The Data Economy

Monetization Strategies and Business Models Behind Consumer Data

My master thesis is finally done! If you are interested in building a sustainable business model with consumer data as one of the core resources, this is the right thesis. No matter if you like to approach monetization and online business models from a technical or business side, I hope to have written in a concise and understandable manner for all audiences.
This is also the place where I would like to thank all my friends who helped me with their input, feedback and countless discussions. Nothing can be more important to me than thanking my family for their unconditional support.

In order to make the thesis a bit more accessible, I've split it up into eight different parts, all of which you can find here:

Data is considered to be the oil of the 21st century while businesses are still failing to generate lasting profits with digital ventures. How can companies actually build business models and monetization strategies to benefit from the increasing availability of data?
This conceptual master thesis proposes three different solutions: selling consumer data, using consumer data to enable transactions such as advertising, or improving and building products in return for direct revenue. To successfully implement these data-based business models, the thesis presents a new understanding of consumers as data-models and a refined data value chain with due consideration of core challenges in privacy, financials and HR.

1. Introduction

Data are to this century what oil was to the last one: a driver of growth and change.
- The Economist (2017)

In the newly developed data economy, businesses have to rethink their business models, consumers have to understand their newly gained value and new players are entering markets at unprecedented speed. The rapid rise of businesses that have put the use of data at the very core of their business activities has reshaped the commercial landscape. Five out of the six most valuable companies in 2018 would not be able to operate without products built on consumer data (Carr, 2018).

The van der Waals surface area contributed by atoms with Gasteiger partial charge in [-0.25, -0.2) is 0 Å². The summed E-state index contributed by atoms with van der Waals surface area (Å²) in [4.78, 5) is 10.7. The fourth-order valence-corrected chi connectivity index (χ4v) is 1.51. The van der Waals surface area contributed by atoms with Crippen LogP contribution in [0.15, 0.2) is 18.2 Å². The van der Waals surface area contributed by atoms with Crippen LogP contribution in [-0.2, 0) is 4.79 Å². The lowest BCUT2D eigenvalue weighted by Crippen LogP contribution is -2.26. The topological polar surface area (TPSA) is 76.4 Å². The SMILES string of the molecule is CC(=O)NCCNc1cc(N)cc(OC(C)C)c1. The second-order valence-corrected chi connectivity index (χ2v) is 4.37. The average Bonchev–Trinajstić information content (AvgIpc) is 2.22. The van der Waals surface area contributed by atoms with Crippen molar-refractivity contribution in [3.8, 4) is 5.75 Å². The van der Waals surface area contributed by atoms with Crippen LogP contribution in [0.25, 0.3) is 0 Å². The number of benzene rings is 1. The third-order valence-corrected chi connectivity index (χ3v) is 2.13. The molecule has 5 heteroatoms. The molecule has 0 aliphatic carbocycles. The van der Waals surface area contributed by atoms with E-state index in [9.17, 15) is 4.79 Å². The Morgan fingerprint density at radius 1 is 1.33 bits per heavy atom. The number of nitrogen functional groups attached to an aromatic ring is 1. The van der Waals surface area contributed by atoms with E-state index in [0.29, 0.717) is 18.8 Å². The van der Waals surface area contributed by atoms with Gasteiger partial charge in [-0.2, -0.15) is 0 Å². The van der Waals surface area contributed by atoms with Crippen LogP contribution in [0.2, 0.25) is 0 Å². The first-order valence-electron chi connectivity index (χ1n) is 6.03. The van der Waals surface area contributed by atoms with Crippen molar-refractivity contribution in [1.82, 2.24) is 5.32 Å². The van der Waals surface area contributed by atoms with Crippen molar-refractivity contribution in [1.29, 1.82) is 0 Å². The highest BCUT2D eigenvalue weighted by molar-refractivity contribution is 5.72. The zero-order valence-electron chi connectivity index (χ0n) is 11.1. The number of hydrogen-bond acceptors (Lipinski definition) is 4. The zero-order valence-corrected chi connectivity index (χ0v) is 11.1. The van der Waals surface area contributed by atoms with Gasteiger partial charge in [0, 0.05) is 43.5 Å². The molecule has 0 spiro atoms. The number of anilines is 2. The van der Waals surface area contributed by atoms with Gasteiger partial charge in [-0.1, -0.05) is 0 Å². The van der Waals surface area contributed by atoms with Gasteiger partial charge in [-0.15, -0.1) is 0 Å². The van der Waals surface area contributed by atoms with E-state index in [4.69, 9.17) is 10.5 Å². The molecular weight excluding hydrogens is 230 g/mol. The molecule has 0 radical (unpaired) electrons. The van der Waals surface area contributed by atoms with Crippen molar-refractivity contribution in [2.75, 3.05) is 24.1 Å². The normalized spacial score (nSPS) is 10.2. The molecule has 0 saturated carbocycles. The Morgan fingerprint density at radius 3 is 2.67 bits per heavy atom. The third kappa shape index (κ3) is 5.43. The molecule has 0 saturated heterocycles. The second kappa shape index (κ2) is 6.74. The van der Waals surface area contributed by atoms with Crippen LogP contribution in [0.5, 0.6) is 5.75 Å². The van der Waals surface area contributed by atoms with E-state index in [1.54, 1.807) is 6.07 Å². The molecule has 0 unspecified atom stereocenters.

Consumers can see this change in a very different way: almost every part of our lives is quantified and data is collected by digital devices at every possible point of interaction. Your favorite social network knows your friends, feelings, preferences, vacations, relationships, location, political attitude and identity. Your smart home devices collect data about your room temperature, movements and daily habits. Your fitness tracker knows your health, heart rate, activities and even your nightly pleasures. This data enables companies to generate an unprecedented trove of information about individuals. Nonetheless, companies are struggling to generate profits in the online world (Demos, Ovide & Pulliam, 2015; Hook, 2017) where consumers have shown less willingness to pay for products (Regazzi, 2014, p. 68; Teece, 2010, p. 172).

almost every part of our lives is quantified and data is collected by digital devices at every possible point of interaction

In this competitive environment, current business literature has set a foundation of business model innovation in online business outlining the competitive advantage of specific business models (Teece, 2010). In addition, the interplay between new technologies and business models has been described (Chesbrough, 2010), which has led to authors analyzing the potential of data driving business success (Sorescu, 2017). At the same time, literature has looked at potential applications of big data to enhance business outcomes in marketing (Erevelles, Fukawa & Swayne, 2016), consumer tracking (Swan, 2013), processes and analytics (Gandomi & Haider, 2015). The most comprehensive analysis of how companies can capture value by employing consumer data was done by Hartmann et al. (2016) with a clear focus on companies that are data-driven. Here, the authors analyze companies based on data sources and key activities in the data-value chain, but do not focus on companies creating new products or monetization opportunities based on consumer data.